Historically, the insurance sector has not been known for its innovation power, being relatively slow to embrace and adapt to new technologies. However, in the past few years, emerging risks and new consumer demands have created a host of challenges for insurers. The industry’s response to these challenges has driven significant innovation across all insurance segments – including personal and commercial lines, life and health – with technology ecosystems transforming the market in profound ways. Andrew Harley and John Heidelberger write

The pace of change has also been accelerated thanks to tremendous increases in the volume of data and the growing power of artificial intelligence. This transformation is also disrupting and re-configuring the entire insurance value chain – from customer services and product design; to pricing and underwriting; through to claims and supplier management.

In this increasingly digital world, insurers and brokers are having to take a more systematic approach to innovation by working with a growing number of different technology providers that offer solutions that, in combination, allow them to deliver their business strategy. Incumbents have understood that they must choose to disrupt their own offerings or face disruption from outside sources.

Rethinking how insurers innovate and grow

As traditional industry borders fall away, the future of insurance stands to be greatly influenced by platforms and ecosystems. Rather than posing a threat, this offers insurers huge potential to leverage collaboration with ecosystem partners which in many cases do not have an obvious link to the insurance sector.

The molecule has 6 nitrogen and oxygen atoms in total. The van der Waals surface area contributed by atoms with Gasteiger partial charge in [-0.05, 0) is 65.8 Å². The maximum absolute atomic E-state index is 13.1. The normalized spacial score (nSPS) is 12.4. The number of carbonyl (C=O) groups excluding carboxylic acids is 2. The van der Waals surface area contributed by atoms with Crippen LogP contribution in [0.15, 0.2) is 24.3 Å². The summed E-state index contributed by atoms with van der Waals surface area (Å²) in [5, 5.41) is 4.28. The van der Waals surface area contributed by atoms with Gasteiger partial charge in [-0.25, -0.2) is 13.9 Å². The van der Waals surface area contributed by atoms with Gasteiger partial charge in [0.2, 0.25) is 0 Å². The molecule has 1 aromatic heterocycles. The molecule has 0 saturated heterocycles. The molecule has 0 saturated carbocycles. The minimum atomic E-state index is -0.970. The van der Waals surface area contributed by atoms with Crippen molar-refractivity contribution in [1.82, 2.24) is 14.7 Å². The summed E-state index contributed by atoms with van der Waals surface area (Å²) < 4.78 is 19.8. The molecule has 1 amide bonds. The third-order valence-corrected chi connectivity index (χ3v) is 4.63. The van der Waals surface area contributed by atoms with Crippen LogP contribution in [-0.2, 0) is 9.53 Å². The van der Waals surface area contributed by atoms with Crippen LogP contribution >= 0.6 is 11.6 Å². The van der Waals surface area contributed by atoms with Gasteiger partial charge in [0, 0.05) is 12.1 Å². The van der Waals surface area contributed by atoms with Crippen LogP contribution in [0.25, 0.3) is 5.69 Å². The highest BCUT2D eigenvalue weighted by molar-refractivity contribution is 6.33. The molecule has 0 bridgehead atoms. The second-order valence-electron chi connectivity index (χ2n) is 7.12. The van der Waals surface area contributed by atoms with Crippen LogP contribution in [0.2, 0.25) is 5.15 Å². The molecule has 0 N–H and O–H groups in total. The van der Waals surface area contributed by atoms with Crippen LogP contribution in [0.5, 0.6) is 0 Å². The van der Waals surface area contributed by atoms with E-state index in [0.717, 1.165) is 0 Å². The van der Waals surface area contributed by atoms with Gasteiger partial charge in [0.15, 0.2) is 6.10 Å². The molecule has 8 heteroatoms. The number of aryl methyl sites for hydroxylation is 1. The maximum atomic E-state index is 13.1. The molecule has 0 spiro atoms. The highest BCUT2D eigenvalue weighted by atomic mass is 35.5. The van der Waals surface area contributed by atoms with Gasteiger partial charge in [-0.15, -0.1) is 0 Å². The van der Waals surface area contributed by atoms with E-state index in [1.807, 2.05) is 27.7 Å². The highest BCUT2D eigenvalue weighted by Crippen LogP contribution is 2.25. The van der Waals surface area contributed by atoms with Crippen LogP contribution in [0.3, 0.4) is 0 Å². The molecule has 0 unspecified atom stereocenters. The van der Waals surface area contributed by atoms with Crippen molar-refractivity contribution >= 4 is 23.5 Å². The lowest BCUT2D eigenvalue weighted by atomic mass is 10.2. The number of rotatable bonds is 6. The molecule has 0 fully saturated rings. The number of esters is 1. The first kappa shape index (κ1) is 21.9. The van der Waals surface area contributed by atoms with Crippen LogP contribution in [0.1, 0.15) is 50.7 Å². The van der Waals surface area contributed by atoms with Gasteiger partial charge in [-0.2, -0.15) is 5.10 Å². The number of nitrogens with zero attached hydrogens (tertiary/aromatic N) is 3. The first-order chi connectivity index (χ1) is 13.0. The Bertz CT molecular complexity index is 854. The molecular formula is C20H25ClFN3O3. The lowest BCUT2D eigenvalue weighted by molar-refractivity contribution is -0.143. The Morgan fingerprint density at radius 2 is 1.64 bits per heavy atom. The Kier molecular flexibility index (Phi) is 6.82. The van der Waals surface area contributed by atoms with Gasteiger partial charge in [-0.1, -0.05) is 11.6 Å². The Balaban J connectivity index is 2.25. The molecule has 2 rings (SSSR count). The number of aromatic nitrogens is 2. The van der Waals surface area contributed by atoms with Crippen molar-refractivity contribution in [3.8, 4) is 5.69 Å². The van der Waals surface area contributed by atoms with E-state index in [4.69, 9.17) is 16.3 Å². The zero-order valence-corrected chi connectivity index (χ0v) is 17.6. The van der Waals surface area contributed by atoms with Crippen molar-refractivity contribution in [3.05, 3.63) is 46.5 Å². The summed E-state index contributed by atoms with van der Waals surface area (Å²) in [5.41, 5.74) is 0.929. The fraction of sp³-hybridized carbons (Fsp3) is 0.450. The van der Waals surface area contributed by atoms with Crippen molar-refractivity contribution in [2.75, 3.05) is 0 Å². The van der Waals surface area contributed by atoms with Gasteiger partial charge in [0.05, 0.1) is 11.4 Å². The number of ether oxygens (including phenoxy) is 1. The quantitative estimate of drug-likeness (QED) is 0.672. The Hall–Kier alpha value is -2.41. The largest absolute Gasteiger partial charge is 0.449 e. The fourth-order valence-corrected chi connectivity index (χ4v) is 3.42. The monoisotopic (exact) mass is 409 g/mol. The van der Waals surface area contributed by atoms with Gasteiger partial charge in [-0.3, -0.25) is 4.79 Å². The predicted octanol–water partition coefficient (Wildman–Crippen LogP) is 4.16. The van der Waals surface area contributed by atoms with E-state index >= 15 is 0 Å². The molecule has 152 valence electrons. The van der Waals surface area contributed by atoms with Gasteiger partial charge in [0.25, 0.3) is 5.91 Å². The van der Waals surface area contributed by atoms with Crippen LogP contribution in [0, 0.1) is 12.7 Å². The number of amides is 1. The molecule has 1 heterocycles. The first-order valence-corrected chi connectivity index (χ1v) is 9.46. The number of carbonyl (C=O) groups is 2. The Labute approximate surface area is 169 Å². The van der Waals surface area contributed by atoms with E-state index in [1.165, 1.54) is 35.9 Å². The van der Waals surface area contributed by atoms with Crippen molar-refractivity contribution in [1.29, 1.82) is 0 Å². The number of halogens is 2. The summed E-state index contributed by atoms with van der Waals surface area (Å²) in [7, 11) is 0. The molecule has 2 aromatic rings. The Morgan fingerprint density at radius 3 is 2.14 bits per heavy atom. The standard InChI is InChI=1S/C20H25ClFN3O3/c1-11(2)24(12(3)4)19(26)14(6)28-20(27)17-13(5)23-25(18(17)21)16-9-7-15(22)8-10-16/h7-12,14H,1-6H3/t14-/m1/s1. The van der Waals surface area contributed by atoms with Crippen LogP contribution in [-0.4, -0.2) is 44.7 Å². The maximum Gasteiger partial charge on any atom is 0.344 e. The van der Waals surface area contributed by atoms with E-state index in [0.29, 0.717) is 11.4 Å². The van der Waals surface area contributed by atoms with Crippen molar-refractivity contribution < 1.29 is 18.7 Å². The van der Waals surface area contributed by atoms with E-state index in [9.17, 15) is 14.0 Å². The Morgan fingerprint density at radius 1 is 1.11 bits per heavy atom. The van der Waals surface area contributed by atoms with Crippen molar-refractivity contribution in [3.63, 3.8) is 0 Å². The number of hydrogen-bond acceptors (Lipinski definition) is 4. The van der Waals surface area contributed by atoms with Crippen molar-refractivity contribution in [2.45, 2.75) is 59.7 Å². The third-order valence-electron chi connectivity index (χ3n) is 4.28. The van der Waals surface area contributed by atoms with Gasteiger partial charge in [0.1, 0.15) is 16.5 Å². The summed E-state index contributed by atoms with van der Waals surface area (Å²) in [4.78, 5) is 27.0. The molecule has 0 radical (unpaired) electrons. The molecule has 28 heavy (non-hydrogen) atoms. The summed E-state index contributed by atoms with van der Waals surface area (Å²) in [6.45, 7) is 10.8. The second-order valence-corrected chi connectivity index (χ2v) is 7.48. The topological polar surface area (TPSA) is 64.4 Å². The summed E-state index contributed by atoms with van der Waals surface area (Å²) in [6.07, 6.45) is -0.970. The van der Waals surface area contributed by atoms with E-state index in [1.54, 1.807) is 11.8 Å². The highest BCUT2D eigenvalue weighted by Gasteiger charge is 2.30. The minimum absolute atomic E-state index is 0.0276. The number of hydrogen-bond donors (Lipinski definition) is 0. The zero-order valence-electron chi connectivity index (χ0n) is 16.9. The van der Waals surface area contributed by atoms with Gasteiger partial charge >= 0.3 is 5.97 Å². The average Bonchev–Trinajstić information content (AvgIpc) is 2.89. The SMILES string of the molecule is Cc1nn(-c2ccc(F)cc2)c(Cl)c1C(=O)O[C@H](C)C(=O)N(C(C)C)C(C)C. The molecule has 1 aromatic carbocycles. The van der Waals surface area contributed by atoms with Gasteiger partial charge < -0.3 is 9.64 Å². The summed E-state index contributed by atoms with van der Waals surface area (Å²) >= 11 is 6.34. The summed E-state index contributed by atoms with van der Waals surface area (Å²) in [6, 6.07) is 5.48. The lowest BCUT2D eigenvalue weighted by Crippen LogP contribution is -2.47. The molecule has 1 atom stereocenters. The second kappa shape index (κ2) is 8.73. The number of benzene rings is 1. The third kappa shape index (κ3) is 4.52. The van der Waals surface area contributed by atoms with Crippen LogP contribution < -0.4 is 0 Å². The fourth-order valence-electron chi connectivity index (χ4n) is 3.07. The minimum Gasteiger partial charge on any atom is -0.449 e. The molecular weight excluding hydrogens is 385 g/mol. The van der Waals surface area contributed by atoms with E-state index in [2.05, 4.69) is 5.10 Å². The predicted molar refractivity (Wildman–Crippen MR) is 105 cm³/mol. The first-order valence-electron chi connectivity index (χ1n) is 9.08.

Ecosystems have been steadily rising to the top of the board and C-suite agenda for years now, demonstrating how the right business model and value proposition, right partners and strong tech and data capabilities can drive growth and value creation.
Connecting to insurance technology ecosystems will also help insurers to keep pace with a constantly changing world, to scale as market needs change, collaborate on innovative solutions to address ongoing challenges, and build meaningful experiences to better serve customers.

The potential costs and risks for insurers, however, associated with working with so many different companies and technologies are considerable. So a key step in today’s digital world is to be able to effectively forge new partnerships that will boost their digital transformation.

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Complexity, fragility and existential risk

The current market offers significant opportunities to insurers that are able to select multiple technologies and bring them into their own ecosystem, adopting a strategy of extreme modularisation in order to assemble highly heterogeneous suites that deliver real business value.

Third-party plug-ins and add-ons to a core system help insurers benefit from a data-rich ecosystem without added complexity. With plug-ins and add-ons, insurers see a standard interface that makes it easy to monitor and manage their digital assets in secure and efficient ways.